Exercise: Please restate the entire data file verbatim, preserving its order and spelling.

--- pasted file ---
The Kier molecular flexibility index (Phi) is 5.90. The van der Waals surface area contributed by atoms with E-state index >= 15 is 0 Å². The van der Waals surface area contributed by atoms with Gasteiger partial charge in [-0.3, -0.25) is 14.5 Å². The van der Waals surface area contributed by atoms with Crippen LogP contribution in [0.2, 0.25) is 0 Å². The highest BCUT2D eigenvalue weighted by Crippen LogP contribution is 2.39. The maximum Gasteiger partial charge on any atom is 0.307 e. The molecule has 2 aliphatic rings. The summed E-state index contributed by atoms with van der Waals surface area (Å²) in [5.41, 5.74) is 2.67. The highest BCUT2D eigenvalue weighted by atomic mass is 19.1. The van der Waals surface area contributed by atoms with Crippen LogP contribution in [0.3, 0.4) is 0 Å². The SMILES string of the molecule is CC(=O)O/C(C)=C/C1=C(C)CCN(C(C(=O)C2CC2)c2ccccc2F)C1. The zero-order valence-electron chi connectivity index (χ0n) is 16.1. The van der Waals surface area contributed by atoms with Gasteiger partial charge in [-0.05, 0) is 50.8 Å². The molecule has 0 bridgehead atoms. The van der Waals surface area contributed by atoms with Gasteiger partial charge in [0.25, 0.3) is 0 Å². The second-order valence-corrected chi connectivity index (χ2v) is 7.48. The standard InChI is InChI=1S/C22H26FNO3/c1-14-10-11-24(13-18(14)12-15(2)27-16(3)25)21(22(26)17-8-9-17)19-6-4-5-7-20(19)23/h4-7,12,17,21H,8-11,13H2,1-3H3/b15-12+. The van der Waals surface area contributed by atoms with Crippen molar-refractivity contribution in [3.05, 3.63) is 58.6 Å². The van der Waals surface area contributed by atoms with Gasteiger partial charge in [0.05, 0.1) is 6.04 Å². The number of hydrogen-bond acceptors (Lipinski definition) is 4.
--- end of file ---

The Kier molecular flexibility index (Phi) is 5.90. The van der Waals surface area contributed by atoms with E-state index >= 15 is 0 Å². The van der Waals surface area contributed by atoms with Gasteiger partial charge in [-0.3, -0.25) is 14.5 Å². The van der Waals surface area contributed by atoms with Crippen LogP contribution in [0.2, 0.25) is 0 Å². The highest BCUT2D eigenvalue weighted by Crippen LogP contribution is 2.39. The maximum Gasteiger partial charge on any atom is 0.307 e. The molecule has 2 aliphatic rings. The summed E-state index contributed by atoms with van der Waals surface area (Å²) in [5.41, 5.74) is 2.67. The highest BCUT2D eigenvalue weighted by atomic mass is 19.1. The van der Waals surface area contributed by atoms with Crippen LogP contribution in [0.3, 0.4) is 0 Å². The SMILES string of the molecule is CC(=O)O/C(C)=C/C1=C(C)CCN(C(C(=O)C2CC2)c2ccccc2F)C1. The zero-order valence-electron chi connectivity index (χ0n) is 16.1. The van der Waals surface area contributed by atoms with Gasteiger partial charge in [-0.05, 0) is 50.8 Å². The molecule has 0 bridgehead atoms. The van der Waals surface area contributed by atoms with Gasteiger partial charge in [0.25, 0.3) is 0 Å². The second-order valence-corrected chi connectivity index (χ2v) is 7.48. The standard InChI is InChI=1S/C22H26FNO3/c1-14-10-11-24(13-18(14)12-15(2)27-16(3)25)21(22(26)17-8-9-17)19-6-4-5-7-20(19)23/h4-7,12,17,21H,8-11,13H2,1-3H3/b15-12+. The van der Waals surface area contributed by atoms with Crippen molar-refractivity contribution in [3.05, 3.63) is 58.6 Å². The van der Waals surface area contributed by atoms with Gasteiger partial charge in [0.05, 0.1) is 6.04 Å². The number of hydrogen-bond acceptors (Lipinski definition) is 4.